The Northeast Monsoon affects India’s east coast during November and December. It is a short but intense monsoon. The states of Tamil Nadu, Karnataka, and Kerala receive most of their rainfall from the northeast monsoon, while the rest of the country receives most of its rainfall from the southwest monsoon.
How does Monsoon happen: because of high temperature over the Tropic of cancer, the region develops low pressure. The winds from high-pressure water-belts such as Bay of Bengal, Arabian Sea and Indian Ocean, starts moving towards the low-pressure belts. They shift their direction while crossing the equator and start blowing from the south-west direction. The wind is moistened while passing along these seas. This moisture-laden wind causes heavy rainfall across the various places in India.
Importance of Monsoon on Indian Agriculture : Indian economy is vitally linked with the monsoon because of its water resources. A large part of the country gets more than 75% of the annual rainfall during the four months, June to September. The population of India is increasing at a much faster rate than the total food grains production and soon the country may be facing a serious economic crisis. A large part of the monsoon water, which is currently unutilized, should be held at suitable locations for irrigation and possible power generation. In India, Monsoon refers to the rainy season
The humid south-west monsoon winds causes plenty of rainfall during the period between early June and October. A large portion of Indian farmers still depends upon rainfall to carry out the agricultural activities. Since, agriculture is one of the most important constituent on Indian economy (contributing around 16 percent of its total GDP), monsoon season has an indirect impact on its economy as well. India has a tropical monsoon type of climate. So here, the temperature in the summer months is high and the rainfall is heavy. High temperature and heavy rainfall in the summer months are important for the growth of different types of kharif crops in different parts of India.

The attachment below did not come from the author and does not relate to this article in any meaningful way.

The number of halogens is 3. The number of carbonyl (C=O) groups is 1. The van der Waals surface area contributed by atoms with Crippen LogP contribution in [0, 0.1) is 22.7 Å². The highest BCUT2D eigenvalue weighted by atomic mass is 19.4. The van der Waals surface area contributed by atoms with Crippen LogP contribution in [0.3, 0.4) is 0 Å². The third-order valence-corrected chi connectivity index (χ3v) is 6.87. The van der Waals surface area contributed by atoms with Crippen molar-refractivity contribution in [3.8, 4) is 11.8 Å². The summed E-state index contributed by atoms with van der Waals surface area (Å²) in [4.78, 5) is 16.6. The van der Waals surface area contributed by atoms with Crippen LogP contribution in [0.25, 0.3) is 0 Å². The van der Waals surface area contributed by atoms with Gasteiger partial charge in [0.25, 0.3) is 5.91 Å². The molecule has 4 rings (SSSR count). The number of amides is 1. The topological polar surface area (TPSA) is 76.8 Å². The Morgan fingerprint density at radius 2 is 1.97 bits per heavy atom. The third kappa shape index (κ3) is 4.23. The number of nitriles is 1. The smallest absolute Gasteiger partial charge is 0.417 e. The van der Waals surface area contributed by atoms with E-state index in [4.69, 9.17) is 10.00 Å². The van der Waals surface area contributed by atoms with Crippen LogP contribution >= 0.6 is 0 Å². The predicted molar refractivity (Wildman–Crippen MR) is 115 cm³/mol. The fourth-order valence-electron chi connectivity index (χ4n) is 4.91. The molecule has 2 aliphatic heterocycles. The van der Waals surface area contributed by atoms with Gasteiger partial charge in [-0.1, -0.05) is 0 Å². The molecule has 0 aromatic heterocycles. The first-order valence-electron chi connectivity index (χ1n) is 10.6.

The amount of rainfall is the most important determinant of the type of crop raised. Wet crops are raised in wet zone and dry crops in the dry zone. Crops like rice, jute, sugarcane, etc. require high temperature and heavy rainfall for their cultivation. Therefore, these crops are cultivated in summer. Crops like those that wheat, barley etc. require moderate temperature and rainfall. Therefore, these are cultivated in winter.
The average of recorded rainfall for the past 50 years is 80 cm. In spite of the introduction of improved irrigation methods, around 40% of our cropped area still entirely depends upon rainwater. Further, a number of dams, reservoirs, rivers, and canals are rain-feed and depends upon the monsoon rains.
Conclusion : The monsoon rainfall is very uncertain. It may arrive early and linger on for a long time or it may arrive too late. It may cause too heavy rainfall in some parts and too little in others. It may course floods and droughts. Therefore, the Indian present lives are at the mercy of the monsoon.
Mr. Rohitashv Nagar, Assistant Professor, School of Agricultural Sciences, Career Point University, Kota